Total Mortality Estimation of Total Mortality Coefficient (Z): Pauly method (1983): This method is based on the analysis of catch curve using length frequency data. The catch curve is constructed through the conversion of length to age by using the growth parameters of the von Bertalanffy growth model. The total mortality coefficient was estimated through the following relationship: ln (N/Dt) = a + b*t Where: N = frequency of each length class. Dt = time needed to grow from t 1 to t 2 of a given length class. t = relative age corresponding to the mid point of the length class. a and b = constants. This is a linear relationship, where: Y = ln (N/Dt) & X = (t 1 + t 2 )/2 The constant ‘a’ and ‘b’ can be calculated by linear regression between ln (N/Dt) and X = (t 1 + t 2 )/2. The slope (b) of this regression is equal to (-Z), then Z = - slope

12
Total Mortality Estimation of Total Mortality Coefficient (Z): Jones and Van Zalinge method (1981): This method depends of the existence of linear relationship between the natural logarithm of the cumulative frequency and the natural logarithm of (L ∞ - L). This relationship is expressed as follows: ln (CN) = a + (Z/K)*ln (L ∞ - L) Where: CN = cumulative frequency. Z = instantaneous rate of total mortality. K = growth coefficient. a and b = constants. This is a linear relationship, where: Y = ln (CN) & X = ln (L ∞ - L) The constant ‘a’ and ‘b’ can be calculated by linear regression between ln (CN) and ln (L ∞ - L). The slope of this regression is equal to (Z/k), then Z = k* slope

13
Total Mortality Estimation of Total Mortality Coefficient (Z):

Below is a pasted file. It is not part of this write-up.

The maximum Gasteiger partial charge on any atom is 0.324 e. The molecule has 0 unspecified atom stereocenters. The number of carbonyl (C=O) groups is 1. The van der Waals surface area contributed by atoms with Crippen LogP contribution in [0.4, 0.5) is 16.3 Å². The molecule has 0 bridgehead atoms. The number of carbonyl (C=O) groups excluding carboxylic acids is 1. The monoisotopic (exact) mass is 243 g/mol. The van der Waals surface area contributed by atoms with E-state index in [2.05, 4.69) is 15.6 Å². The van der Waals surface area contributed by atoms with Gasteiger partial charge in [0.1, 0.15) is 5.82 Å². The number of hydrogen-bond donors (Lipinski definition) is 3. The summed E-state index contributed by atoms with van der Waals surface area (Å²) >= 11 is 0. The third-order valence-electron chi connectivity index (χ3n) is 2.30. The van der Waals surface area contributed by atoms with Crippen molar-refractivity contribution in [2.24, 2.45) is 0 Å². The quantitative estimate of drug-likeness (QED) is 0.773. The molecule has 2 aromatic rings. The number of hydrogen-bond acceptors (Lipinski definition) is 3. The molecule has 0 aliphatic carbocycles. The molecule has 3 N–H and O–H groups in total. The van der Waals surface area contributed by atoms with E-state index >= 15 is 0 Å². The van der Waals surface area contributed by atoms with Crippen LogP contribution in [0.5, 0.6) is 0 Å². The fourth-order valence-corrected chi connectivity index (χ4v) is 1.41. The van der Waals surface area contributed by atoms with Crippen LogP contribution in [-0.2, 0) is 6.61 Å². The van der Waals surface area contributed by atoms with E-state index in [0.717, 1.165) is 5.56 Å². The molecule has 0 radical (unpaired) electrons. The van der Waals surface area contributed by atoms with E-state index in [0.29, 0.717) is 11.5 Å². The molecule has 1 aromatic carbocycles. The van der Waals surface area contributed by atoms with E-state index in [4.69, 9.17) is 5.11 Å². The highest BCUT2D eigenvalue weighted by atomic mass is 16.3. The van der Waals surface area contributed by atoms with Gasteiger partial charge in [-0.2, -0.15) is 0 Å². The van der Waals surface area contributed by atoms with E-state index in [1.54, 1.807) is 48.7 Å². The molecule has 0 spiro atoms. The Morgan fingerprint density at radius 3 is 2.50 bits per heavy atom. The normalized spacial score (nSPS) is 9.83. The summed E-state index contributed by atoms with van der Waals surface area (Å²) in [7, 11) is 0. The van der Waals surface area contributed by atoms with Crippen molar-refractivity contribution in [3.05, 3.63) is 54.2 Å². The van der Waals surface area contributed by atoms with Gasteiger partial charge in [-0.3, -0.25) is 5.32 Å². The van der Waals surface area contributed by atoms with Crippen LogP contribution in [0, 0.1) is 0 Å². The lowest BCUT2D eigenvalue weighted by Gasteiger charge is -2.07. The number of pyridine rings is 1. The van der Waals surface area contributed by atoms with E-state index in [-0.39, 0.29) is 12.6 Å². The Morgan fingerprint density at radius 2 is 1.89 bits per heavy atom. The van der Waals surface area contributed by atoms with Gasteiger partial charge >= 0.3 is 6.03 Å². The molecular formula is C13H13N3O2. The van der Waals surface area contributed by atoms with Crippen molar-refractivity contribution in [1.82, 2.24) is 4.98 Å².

14
Natural Mortality Estimation of Natural Mortality Coefficient (M): Natural mortality is the most difficult parameter to estimate in fishery stock assessments. There are several models that may be useful to approximate M. Some of these methods are:-

15
Natural Mortality Estimation of Natural Mortality Coefficient (M): - Taylor’s method (1960): The Natural Mortality coefficient was estimated according the following equation: M = 3/t max Where: t max = maximum age attained. - Ursin’s method (1967): M = W -1/3 Where: W = mean total body weight. - Rikhter and Efanov’s Empirical Model (1976): M = ((1.52 / t mass ) 0.72 ) Where: t mass = mean age at massive maturity. - Pauly’s Empirical Equation (1980): log M = log L ∞ Log K log T Where: L ∞ = asymptotic length. K = growth coefficient. T = average annual temperature of the stock’s habitat, in °C.

16
Fishing Mortality Estimation of Fishing Mortality Coefficient (F): The fishing mortality coefficient was estimated by subtracting the value of natural mortality coefficient from the value of total mortality coefficient as follows: F = Z - M

17
Exploitation Ratio

18
Exploitaion Ratio (E): Exploitation Ratio (E): The proportion of a population that is caught during a certain period, usually a year. The exploitation ratio allows one to roughly assess whether a stock is overexploited or not. This is based on the assumption that a stock is optimally exploited at E = 0.5 when F equals M (Gulland, 1971).

19
Exploitation Ratio Exploitaion Ratio (E): Exploitation Ratio (E): The exploitation rate was estimated by the formula suggested by Gulland (1971) through the following relation: E = F / Z Where: E = exploitation ratio, i.e. the fraction of deaths caused by fishing. F = fishing mortality coefficient. Z = total mortality coefficient.

20
Species Total Mortality Coefficients Natural Mortality Coefficients Fishing Mortality Coefficients Exploitation Ratio S. savignyi S. pharaonis S. dollfusi Mortality and Exploitation Rates

21
Fish Population Dynamics Lab.

Similar presentations

© 2017 SlidePlayer.com Inc.

All rights reserved.

Ads by Google